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The targeted delivery of therapies to diseased tissues offers a safe opportunity to achieve optimal efficacy whilst limiting systemic exposure. These considerations apply to many disease indications, but are especially relevant for rheumatoid arthritis (RA), as RA is a systemic autoimmune disease which affects multiple joints. We have identified an antibody that is specific to damaged arthritic cartilage (anti-ROS-CII) that can be used to deliver treatments specifically to arthritic joints, yielding augmented efficacy in experimental arthritis. In the current study, we demonstrate that scaffold enriched with bioactive payloads can be delivered precisely to an inflamed joint and achieve superior efficacy outcomes consistent with the pharmacological properties of these payloads. As a scaffold, we have used extracellular vesicles (EV) prepared from human neutrophils (PMN), which possess intrinsic anti-inflammatory properties and the ability to penetrate inflamed arthritic cartilage. EV fortified with anti-ROS-CII (EV/anti-ROS-CII) retained anti-ROS-CII specificity and bound exclusively to the damaged cartilage. Following systemic administration EV/anti-ROS-CII: a) exhibited the ability to localise specifically in the arthritic joint in vivo and b) was able to specifically target single (viral IL-10 or anti-TNF) or combined (viral IL-10 and anti-TNF) anti-inflammatory treatments to the arthritic joint, which accelerated attenuation of clinical and synovial inflammation. Overall, this study demonstrates the attainability of targeting a pro-resolving biological scaffold to the arthritic joint. The potential of targeting scaffolds such as EV, nanoparticles or combination thereof alongside combined therapeutics is paramount for designing systemically administered broad-spectrum of anti-inflammatory treatments.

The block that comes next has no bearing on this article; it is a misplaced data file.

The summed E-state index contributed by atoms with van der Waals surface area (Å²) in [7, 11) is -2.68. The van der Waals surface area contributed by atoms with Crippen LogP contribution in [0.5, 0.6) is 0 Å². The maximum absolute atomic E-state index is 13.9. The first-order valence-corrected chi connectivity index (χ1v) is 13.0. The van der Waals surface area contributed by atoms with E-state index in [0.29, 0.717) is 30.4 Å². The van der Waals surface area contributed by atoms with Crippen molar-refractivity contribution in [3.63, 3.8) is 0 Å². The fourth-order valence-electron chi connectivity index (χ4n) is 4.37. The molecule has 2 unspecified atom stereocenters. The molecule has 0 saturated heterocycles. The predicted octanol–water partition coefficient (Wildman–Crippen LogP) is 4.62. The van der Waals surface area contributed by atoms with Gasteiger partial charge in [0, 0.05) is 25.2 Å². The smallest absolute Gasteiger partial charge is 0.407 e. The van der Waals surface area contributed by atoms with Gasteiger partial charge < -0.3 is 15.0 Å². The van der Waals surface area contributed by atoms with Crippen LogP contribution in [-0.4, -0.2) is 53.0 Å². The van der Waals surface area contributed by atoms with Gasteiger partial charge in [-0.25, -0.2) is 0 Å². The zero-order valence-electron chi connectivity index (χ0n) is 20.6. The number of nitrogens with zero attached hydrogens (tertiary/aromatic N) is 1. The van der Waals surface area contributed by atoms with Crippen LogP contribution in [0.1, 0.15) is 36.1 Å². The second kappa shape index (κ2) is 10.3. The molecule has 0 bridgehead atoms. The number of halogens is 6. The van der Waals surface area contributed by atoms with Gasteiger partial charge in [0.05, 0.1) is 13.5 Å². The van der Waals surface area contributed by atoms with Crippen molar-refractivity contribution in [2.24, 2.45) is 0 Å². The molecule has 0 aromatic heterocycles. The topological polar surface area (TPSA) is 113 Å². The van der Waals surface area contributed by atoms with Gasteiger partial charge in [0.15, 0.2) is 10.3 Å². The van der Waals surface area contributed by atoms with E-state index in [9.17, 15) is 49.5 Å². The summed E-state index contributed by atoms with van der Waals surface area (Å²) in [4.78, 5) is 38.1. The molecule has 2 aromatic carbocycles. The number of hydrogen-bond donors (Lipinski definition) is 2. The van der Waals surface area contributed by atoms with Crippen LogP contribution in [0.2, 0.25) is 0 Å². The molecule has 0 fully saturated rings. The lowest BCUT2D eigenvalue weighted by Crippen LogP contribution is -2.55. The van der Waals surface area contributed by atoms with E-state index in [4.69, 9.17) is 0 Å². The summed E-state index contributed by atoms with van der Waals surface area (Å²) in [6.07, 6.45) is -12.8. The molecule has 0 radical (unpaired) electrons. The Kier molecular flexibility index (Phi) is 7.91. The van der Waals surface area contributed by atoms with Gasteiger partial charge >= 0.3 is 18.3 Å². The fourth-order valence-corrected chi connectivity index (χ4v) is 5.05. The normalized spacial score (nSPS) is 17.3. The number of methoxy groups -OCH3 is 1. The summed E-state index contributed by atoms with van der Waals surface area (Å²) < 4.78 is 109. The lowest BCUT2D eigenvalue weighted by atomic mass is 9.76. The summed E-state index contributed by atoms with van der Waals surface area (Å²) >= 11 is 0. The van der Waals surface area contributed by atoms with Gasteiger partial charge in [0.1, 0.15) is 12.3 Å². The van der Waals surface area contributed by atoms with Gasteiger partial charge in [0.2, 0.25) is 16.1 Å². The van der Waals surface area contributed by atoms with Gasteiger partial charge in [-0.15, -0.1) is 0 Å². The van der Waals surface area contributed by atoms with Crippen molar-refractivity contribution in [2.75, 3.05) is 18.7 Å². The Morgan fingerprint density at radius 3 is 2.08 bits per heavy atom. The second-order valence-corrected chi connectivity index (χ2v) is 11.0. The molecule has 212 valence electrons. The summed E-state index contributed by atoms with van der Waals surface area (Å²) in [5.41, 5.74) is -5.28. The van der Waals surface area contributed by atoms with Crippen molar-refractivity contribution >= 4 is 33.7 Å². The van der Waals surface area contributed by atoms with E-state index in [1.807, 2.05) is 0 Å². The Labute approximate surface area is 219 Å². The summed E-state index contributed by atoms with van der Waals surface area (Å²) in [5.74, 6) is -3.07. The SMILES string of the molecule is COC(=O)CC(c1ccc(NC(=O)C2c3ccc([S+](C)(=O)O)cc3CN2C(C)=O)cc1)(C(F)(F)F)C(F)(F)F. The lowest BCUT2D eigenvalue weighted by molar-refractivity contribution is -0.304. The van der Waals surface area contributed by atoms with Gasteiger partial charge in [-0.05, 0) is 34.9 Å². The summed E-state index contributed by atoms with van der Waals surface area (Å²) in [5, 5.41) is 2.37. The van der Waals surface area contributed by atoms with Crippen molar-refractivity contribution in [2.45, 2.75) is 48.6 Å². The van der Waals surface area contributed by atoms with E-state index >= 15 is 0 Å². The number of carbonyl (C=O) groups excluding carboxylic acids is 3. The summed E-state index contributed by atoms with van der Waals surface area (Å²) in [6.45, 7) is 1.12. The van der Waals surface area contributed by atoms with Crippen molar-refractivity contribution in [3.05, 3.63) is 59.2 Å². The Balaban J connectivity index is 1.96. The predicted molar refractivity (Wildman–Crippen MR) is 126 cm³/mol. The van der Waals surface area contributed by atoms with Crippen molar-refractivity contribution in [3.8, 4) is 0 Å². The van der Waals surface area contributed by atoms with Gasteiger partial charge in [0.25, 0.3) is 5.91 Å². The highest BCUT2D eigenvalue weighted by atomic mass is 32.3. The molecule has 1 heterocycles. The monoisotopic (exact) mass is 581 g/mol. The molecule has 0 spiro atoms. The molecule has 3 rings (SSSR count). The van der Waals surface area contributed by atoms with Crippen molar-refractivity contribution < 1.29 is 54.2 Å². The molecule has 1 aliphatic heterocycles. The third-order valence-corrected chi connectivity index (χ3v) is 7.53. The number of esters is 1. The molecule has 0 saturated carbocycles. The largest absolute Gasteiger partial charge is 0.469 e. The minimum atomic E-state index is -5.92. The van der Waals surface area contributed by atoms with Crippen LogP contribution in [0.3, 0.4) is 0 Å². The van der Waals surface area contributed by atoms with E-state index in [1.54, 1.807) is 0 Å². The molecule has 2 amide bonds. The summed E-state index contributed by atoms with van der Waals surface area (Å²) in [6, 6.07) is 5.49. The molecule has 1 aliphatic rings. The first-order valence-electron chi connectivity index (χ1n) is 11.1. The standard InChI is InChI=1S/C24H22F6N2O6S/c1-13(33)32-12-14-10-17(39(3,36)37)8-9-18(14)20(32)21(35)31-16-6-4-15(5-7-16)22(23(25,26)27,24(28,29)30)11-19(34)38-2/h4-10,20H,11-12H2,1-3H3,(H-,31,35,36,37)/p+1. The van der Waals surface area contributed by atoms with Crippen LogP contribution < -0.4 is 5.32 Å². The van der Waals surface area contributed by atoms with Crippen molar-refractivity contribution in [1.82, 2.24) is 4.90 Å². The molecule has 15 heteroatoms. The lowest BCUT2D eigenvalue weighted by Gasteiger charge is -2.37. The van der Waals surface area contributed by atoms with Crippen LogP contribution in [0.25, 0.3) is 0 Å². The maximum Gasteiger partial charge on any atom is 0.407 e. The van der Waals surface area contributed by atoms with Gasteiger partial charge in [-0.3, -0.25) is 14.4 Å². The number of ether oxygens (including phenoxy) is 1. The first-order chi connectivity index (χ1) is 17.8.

Original publication

DOI

10.3389/fimmu.2020.00010

Type

Journal article

Journal

Frontiers in immunology

Publisher

Frontiers Media

Publication Date

06/01/2020

Addresses

Louise Topping, Kennedy Institute of Rheumatology, University of Oxford, Kennedy Institute of Rheumatology, Old Road Campus, Headington, Oxford, OX3 7FY, United Kingdom

Keywords

Rheumatoid Arthritis, Extracellular Vesicles, Anti-TNF, collagen ii, Monoclonal Antibodies